So far, little attention has been given to the management of the TB during THA. We are unaware of any relevant studies addressing this topic. The aim of this randomized study was to investigate the effect of resecting or repairing the TB in patients undergoing posterior-approach THA. Particularly, we focused on hip function and development of LTP at different postoperative time points.
Study design and population
This was a single-centre, prospective randomized, two-arm, equivalence clinical trial that was approved by the Avenue Hospital Human Research Ethics Committee (Ethics Approval Number 104) and was registered with the Australian and New Zealand Clinical Trials Registry (registration number ACTRN12609000355279) prior to recruitment of patients. The study complied with the National Health and Medical Research Council’s (NHMRC) National Statement on Ethical Conduct in Human Research (2007).
Forty-two patients (ASA I-II) with primary hip osteoarthritis were recruited and underwent a primary THA procedure. Exclusion criteria were: age < 40 or > 75 years; previous surgical interventions in the ipsilateral hip and thigh; documented hip abductor tendons pathology; previous corticosteroid injection at trochanteric area at least 1 year before THA; significant hip joint bone defect; leg length discrepancy of more than 1 cm; chronic low back pain; malignancy; inflammatory arthritis; metabolic diseases; severe bone and musculoskeletal diseases. Figure 1 depicts the flow diagram (CONSORT) of the study.
All enrolled patients provided written consent for the study. Electronic health records were accessed and provided the baseline demographic and medical history data which are summarized in Table 1.
Patient allocation and randomisation
Patients were randomized to undergo resection of the TB (Group A) or repair (Group B) in a 1:1 ratio, by using a computerized randomization system at the time of consent. These patients were also given a specific code (e.g. Patient number 123). We used the RAND function of the Office Excel program (Microsoft). We created 42 cells with numbers in them, and rounded them up so that they had no decimals. Odd numbers constituted the trial group, and even numbers constituted the control group. The RAND function was run a few times until an equal quantity of even and odd numbers had been created. Patients were then placed in consecutive cells after recruitment and were randomized accordingly. The surgeon’s secretary was unblinded and created a note for each patient. This note was placed inside an opaque envelope. The individuals performing the randomization process and producing the blinded data sheets (with patients’ codes instead of names), were not involved in the operation or the follow-ups. Participating surgeons were notified at the time of surgery via the sealed envelopes, which accompanied the patient. Research personnel performing the outcome assessments at regularly scheduled orthopedic clinic visits were also blinded to subject allocation.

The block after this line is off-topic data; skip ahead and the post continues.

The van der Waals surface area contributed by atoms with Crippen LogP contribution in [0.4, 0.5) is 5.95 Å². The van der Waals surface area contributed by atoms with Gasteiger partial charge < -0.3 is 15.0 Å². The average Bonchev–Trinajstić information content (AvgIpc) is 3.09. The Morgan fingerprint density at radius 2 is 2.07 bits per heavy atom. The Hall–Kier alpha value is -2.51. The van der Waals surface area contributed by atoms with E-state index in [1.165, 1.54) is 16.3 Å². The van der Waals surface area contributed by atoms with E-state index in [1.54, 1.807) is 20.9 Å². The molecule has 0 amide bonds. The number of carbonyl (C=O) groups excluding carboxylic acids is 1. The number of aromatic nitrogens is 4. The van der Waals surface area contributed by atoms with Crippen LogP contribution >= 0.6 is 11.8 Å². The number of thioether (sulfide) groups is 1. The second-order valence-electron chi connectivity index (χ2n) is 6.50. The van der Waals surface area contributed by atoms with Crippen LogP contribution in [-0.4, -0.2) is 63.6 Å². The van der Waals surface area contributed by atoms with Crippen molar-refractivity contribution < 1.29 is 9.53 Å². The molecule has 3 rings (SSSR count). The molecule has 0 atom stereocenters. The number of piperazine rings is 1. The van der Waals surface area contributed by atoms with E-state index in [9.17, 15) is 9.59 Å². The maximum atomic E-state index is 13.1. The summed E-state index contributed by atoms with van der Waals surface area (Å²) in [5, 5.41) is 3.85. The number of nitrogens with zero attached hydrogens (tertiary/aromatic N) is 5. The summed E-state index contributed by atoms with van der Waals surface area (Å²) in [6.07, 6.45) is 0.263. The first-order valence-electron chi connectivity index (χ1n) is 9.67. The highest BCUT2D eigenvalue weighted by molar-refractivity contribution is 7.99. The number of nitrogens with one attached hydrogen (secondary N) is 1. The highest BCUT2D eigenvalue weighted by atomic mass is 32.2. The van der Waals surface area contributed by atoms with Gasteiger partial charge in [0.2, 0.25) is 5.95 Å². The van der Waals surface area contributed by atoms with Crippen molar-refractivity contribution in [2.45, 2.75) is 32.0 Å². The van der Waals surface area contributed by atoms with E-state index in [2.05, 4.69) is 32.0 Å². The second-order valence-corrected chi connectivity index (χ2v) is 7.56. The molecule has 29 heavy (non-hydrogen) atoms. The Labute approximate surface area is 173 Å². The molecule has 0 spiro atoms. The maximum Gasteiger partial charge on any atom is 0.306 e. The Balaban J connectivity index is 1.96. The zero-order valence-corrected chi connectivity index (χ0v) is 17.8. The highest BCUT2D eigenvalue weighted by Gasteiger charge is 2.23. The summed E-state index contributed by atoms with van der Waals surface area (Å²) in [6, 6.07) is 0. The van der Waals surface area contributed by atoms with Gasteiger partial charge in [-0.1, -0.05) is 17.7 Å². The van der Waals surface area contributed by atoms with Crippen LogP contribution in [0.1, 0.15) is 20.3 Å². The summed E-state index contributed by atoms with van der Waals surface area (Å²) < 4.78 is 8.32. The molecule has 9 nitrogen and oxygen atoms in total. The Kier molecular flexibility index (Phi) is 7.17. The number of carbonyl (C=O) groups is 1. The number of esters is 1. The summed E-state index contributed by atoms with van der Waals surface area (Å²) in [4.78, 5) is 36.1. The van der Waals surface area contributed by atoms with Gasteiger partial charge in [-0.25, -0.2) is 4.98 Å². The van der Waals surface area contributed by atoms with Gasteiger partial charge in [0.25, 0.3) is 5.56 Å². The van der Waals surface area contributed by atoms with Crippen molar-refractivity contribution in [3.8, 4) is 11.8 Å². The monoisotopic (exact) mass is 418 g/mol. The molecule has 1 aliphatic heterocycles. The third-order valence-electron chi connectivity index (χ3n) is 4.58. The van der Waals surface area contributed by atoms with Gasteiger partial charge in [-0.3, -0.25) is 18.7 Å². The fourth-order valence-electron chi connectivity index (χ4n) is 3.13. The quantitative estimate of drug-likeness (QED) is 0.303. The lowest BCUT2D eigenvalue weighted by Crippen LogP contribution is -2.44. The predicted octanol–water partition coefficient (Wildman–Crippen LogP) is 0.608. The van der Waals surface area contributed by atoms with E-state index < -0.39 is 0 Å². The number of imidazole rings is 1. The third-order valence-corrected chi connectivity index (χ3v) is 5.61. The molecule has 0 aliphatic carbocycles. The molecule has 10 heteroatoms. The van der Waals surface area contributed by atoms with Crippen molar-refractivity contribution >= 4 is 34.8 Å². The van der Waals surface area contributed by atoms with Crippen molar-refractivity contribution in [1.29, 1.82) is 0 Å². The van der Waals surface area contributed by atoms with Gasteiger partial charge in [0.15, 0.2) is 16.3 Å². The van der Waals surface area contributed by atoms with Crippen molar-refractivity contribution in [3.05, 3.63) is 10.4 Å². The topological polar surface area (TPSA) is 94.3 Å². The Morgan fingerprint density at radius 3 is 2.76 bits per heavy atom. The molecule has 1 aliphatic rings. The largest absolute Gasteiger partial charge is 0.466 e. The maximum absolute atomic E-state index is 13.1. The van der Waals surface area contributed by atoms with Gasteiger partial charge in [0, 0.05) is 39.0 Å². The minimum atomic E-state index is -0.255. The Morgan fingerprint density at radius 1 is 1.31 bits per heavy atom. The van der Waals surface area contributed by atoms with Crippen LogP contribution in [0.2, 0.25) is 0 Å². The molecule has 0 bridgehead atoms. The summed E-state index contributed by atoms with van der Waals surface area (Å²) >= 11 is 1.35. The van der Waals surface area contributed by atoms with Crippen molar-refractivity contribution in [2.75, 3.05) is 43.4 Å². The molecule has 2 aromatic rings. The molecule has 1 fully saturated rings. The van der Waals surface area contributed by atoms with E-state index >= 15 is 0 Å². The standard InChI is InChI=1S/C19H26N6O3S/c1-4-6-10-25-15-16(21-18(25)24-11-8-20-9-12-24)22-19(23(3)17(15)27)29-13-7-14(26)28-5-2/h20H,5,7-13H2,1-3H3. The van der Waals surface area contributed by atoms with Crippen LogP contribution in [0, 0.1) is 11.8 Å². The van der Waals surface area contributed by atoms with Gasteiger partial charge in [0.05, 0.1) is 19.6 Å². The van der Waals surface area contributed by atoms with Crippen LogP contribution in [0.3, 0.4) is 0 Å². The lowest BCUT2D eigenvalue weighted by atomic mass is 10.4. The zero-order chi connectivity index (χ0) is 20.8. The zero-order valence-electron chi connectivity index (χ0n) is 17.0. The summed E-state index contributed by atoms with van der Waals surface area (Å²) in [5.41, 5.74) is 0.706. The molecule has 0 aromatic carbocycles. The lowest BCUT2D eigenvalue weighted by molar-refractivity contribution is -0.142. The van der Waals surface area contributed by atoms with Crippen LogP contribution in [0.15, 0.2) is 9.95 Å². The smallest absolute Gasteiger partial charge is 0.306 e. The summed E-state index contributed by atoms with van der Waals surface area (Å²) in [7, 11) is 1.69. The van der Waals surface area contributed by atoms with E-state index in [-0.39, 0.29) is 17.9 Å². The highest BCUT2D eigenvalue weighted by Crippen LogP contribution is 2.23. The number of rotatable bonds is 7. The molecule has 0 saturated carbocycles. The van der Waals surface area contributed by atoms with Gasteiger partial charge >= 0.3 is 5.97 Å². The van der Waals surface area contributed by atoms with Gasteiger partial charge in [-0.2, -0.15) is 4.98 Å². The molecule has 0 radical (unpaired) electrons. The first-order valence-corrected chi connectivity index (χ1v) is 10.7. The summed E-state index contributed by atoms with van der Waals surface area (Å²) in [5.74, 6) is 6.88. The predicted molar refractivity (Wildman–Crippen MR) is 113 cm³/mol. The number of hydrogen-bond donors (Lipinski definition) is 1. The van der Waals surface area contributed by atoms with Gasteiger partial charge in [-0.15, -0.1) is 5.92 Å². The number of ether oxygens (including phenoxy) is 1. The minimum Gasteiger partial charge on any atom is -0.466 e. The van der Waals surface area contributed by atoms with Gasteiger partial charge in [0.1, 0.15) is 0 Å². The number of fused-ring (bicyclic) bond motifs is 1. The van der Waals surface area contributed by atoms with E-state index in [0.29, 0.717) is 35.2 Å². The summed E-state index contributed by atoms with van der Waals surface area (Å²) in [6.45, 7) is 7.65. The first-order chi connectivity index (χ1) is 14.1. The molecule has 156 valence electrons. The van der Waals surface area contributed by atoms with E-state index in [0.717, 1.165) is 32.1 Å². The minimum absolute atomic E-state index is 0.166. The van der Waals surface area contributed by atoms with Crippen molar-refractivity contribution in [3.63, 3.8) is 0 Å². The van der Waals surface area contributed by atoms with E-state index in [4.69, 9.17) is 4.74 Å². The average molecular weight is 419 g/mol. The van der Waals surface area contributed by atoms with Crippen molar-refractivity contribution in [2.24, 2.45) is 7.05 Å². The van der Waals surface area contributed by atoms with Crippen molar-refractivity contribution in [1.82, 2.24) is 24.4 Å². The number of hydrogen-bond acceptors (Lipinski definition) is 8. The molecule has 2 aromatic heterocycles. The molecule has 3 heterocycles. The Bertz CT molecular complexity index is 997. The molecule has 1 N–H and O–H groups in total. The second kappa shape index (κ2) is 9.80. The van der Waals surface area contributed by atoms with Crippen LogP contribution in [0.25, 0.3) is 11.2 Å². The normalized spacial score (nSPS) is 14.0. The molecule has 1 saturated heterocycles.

During the trial, one male patient from Group A moved residence and was unable to complete the final follow-up. Also, one female patient from Group B did not attend the latest review for unknown reasons. Neither of these patients had any complications reported up to 6-month follow-up. Due to the small dropout percentage and statistical indifference that resulted from this follow-up loss, the authors of this study decided to analyze the results of the remaining 40 patients, 20 for each group.
All operations were performed by one senior specialized orthopedic surgeon and one fellowship-trained surgeon. All patients received a posterior approach THA under general or spinal anesthesia. Trochanteric bursa was evident in all cases and was amenable to later repair. Routine preparation of acetabulum and proximal femur was performed and a cementless THA was performed using a hemispherical porous-coated acetabular cementless cup (R3, Smith & Nephew Synergy, Memphis, Tennessee, USA) and a porous-coated tapered conical stem (Synergy®; Smith and Nephew, Memphis, TN, USA). Ceramic on ceramic bearing surfaces (Biolox Delta®; CeramTec, Plochingen, Germany) or a combination of a ceramic femoral head (Biolox Delta®; CeramTec, Plochingen, Germany) with a highly cross-linked polyethylene liner (Smith & Nephew Synergy, Memphis, Tennessee, USA) were selected according to patients’ age and physical status.